"I prefer reading history-based novels (crime or otherwise), which is why Craig McDonald’s Lassister series strikes such a terrific chord with me," for example, or this:
" I’ll read pretty much anything that presents a past I see slipping away, but the new stuff that seems to top the bestseller lists I find mostly boring horseshit.
"That’s not to say the writing is bad. I’m sure some of it is wonderful, but if there is no or little basis in reality or some sense of history (i.e., the first three George V. Higgins novels – The Friends of Eddie Coyle, The Digger’s Game and Cogan’s Trade – and James Ellroy’s American Tabloid)."
Stella's comments neatly take in the attractions of one crime novel that I've read recently, one I'm reading now, and another I expect to read soon. Adrian McKinty's The Cold Cold Ground plunked me right into the middle of Belfast and environs at the time of the hunger strikes. Ronan Bennett's Zugzwang is doing something similar for St. Petersburg in 1914, and I have every hope that Donald Westlake's The Comedy is Finished will do the same for the late 1970s in the U.S.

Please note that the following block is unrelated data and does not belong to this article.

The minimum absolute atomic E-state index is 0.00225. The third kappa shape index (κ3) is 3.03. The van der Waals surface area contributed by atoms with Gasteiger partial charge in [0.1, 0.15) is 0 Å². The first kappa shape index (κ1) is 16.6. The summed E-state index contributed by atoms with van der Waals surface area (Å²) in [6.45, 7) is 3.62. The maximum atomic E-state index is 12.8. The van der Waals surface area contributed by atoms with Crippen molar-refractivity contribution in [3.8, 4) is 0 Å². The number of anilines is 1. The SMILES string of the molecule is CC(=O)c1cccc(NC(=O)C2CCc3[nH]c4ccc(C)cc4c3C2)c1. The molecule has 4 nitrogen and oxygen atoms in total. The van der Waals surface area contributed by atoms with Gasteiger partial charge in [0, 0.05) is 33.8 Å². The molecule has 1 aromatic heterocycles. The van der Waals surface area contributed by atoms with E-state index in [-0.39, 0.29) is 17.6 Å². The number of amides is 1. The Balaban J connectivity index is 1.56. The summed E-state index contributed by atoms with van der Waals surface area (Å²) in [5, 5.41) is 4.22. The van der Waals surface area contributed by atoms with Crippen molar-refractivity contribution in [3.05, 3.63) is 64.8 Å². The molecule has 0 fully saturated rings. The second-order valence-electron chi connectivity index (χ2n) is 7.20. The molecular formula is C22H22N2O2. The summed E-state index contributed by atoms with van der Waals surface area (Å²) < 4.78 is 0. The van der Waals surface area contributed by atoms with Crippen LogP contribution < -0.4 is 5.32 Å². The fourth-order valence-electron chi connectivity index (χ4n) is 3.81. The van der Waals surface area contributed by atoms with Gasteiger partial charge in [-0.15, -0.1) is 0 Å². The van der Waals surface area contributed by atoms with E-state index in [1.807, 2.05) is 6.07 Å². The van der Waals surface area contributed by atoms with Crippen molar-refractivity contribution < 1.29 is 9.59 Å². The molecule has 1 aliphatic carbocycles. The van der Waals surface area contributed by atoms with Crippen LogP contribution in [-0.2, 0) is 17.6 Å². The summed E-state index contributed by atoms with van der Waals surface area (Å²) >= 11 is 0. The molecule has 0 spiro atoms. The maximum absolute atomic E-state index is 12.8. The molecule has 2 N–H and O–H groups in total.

What does history mean to you when it comes to fiction? Stella talks about "history-based novels;" What do you think he means by that? Are "history-based novels" different from historical fiction?
© Peter Rozovsky 2011